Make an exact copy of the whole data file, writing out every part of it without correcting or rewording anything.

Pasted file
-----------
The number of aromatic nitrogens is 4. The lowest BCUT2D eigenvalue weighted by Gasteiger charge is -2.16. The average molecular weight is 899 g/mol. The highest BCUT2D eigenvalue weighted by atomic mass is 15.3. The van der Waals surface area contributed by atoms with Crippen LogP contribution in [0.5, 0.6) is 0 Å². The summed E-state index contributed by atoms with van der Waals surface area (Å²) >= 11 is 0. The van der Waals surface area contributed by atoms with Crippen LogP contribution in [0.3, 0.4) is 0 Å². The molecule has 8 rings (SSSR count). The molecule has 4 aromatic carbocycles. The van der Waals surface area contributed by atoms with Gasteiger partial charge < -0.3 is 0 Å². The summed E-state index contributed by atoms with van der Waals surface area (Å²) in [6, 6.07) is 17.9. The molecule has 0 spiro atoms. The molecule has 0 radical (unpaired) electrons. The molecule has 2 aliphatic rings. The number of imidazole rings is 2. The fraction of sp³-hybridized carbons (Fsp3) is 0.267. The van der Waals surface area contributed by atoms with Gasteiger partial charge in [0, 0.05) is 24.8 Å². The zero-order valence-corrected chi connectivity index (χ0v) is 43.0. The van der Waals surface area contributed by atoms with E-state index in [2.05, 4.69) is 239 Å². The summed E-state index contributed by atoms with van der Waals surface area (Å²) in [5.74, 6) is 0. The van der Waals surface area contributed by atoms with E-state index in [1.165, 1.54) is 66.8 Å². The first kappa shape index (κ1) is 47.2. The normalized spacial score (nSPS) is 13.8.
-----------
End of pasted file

The number of aromatic nitrogens is 4. The lowest BCUT2D eigenvalue weighted by Gasteiger charge is -2.16. The average molecular weight is 899 g/mol. The highest BCUT2D eigenvalue weighted by atomic mass is 15.3. The van der Waals surface area contributed by atoms with Crippen LogP contribution in [0.5, 0.6) is 0 Å². The summed E-state index contributed by atoms with van der Waals surface area (Å²) >= 11 is 0. The van der Waals surface area contributed by atoms with Crippen LogP contribution in [0.3, 0.4) is 0 Å². The molecule has 8 rings (SSSR count). The molecule has 4 aromatic carbocycles. The van der Waals surface area contributed by atoms with Gasteiger partial charge < -0.3 is 0 Å². The summed E-state index contributed by atoms with van der Waals surface area (Å²) in [6, 6.07) is 17.9. The molecule has 0 spiro atoms. The molecule has 0 radical (unpaired) electrons. The molecule has 2 aliphatic rings. The number of imidazole rings is 2. The fraction of sp³-hybridized carbons (Fsp3) is 0.267. The van der Waals surface area contributed by atoms with Gasteiger partial charge in [0, 0.05) is 24.8 Å². The zero-order valence-corrected chi connectivity index (χ0v) is 43.0. The van der Waals surface area contributed by atoms with E-state index in [2.05, 4.69) is 239 Å². The summed E-state index contributed by atoms with van der Waals surface area (Å²) in [5.74, 6) is 0. The van der Waals surface area contributed by atoms with E-state index in [1.165, 1.54) is 66.8 Å². The first kappa shape index (κ1) is 47.2. The normalized spacial score (nSPS) is 13.8.